US trains al-Qaeda terrorists in Jordan

US trains al-Qaeda terrorists in Jordan
Thu May 2, 2013 17:52:01

The United States has been secretly training militants and al-Qaeda terrorists in Jordan to fight in Syria, a senior commander from the terrorist Free Syrian Army says.

"Most of the rebels have some education; it was not hard for them to detect the American accent of the trainer. He spoke through a translator. But the way he spoke indicated that he was American," the commander told BBC on condition of anonymity.


He said the two-week-long training courses, which take place at a military facility outside the Jordanian capital, focus on small and medium arms, as well as mortars and rocket-propelled grenades.


Despite Amman’s denial, other militant leaders have also confirmed taking two-week-long training courses in relatively small groups on Jordanian soil.


Jordanian Salafi extremist leader Mohamed al-Shalabi, known as Abu Sayyaf, said in an interview that he is currently recruiting Jordanian youths to fight in Syria. After being sent to Syria, the young men join the terrorist al-Nusra Front.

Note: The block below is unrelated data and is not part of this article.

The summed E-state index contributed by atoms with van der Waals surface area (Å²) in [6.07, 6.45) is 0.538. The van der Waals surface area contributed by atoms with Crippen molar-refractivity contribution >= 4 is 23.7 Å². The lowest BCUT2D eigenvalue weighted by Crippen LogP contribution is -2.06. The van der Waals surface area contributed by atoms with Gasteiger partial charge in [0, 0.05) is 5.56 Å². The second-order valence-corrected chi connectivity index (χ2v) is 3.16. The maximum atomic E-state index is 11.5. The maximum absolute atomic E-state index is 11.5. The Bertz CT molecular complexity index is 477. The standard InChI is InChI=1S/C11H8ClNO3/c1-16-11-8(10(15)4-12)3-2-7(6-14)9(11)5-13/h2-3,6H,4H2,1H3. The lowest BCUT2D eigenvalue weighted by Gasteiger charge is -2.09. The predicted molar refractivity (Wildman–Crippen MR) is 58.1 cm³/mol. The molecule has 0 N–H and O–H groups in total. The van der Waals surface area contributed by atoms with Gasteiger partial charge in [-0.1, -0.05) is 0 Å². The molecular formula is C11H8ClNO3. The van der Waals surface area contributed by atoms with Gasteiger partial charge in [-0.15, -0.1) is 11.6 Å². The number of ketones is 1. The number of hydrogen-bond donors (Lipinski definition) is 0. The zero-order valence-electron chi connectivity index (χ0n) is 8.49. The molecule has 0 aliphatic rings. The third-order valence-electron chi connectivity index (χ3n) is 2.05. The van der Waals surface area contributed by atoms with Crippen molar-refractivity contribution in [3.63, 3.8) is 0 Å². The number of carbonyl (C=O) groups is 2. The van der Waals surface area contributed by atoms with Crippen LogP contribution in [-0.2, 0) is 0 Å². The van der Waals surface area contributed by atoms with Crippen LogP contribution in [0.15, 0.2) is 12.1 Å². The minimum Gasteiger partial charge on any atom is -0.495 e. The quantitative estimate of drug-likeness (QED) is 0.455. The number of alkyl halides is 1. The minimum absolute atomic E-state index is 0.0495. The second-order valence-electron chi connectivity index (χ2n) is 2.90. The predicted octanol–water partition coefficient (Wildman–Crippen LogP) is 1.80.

Shalabi said at least 30 al-Qaeda-linked Salafis have so far been killed in Syria. The Salafi leader also said that he motivates his men by telling them that "it is the duty of every Muslim to help the defenseless people of Syria.’


The al-Nusra Front has formally pledged allegiance to al-Qaeda leader Ayman al-Zawahiri.


For the time being, the FSA and the al-Nusra Front have common objectives in Syria. However, Shalabi says his personal belief is that "more wars will be on the way after a regime change in Syria."


Meanwhile, an FSA commander says that secular foreign-backed militants in Syria will break away from different groups fighting against Syria and eventually join the al-Qaeda operatives for financial reasons. The commander added that the FSA’s financial problems have led many of its militants to join the al-Nusra Front. The al-Nusra Front is bankrolled by the governments of Qatar and Saudi Arabia.


The unrest in Syria began in March 2011, and many people, including large numbers of army and security personnel, have been killed in the violence.


Damascus says the West and its regional allies, including Qatar, Saudi Arabia and Turkey are supporting the armed groups.

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